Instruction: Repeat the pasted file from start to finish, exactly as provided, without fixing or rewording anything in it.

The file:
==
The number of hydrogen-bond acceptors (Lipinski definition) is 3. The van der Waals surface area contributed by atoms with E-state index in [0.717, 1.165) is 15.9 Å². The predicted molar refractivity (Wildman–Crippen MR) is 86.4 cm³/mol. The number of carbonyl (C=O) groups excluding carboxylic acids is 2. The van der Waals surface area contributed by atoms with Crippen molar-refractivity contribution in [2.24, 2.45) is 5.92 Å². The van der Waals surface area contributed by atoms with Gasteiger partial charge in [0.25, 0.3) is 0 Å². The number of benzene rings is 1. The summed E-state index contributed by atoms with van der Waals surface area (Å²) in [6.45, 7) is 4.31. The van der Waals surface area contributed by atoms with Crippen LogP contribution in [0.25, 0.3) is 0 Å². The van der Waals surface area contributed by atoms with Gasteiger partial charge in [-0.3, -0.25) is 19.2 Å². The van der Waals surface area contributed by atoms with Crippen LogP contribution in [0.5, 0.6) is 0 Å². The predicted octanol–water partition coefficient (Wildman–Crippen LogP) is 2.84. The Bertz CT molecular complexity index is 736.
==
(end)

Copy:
The number of hydrogen-bond acceptors (Lipinski definition) is 3. The van der Waals surface area contributed by atoms with E-state index in [0.717, 1.165) is 15.9 Å². The predicted molar refractivity (Wildman–Crippen MR) is 86.4 cm³/mol. The number of carbonyl (C=O) groups excluding carboxylic acids is 2. The van der Waals surface area contributed by atoms with Crippen molar-refractivity contribution in [2.24, 2.45) is 5.92 Å². The van der Waals surface area contributed by atoms with Gasteiger partial charge in [0.25, 0.3) is 0 Å². The number of benzene rings is 1. The summed E-state index contributed by atoms with van der Waals surface area (Å²) in [6.45, 7) is 4.31. The van der Waals surface area contributed by atoms with Crippen LogP contribution in [0.25, 0.3) is 0 Å². The van der Waals surface area contributed by atoms with Gasteiger partial charge in [-0.3, -0.25) is 19.2 Å². The van der Waals surface area contributed by atoms with Crippen LogP contribution in [0.5, 0.6) is 0 Å². The predicted octanol–water partition coefficient (Wildman–Crippen LogP) is 2.84. The Bertz CT molecular complexity index is 736.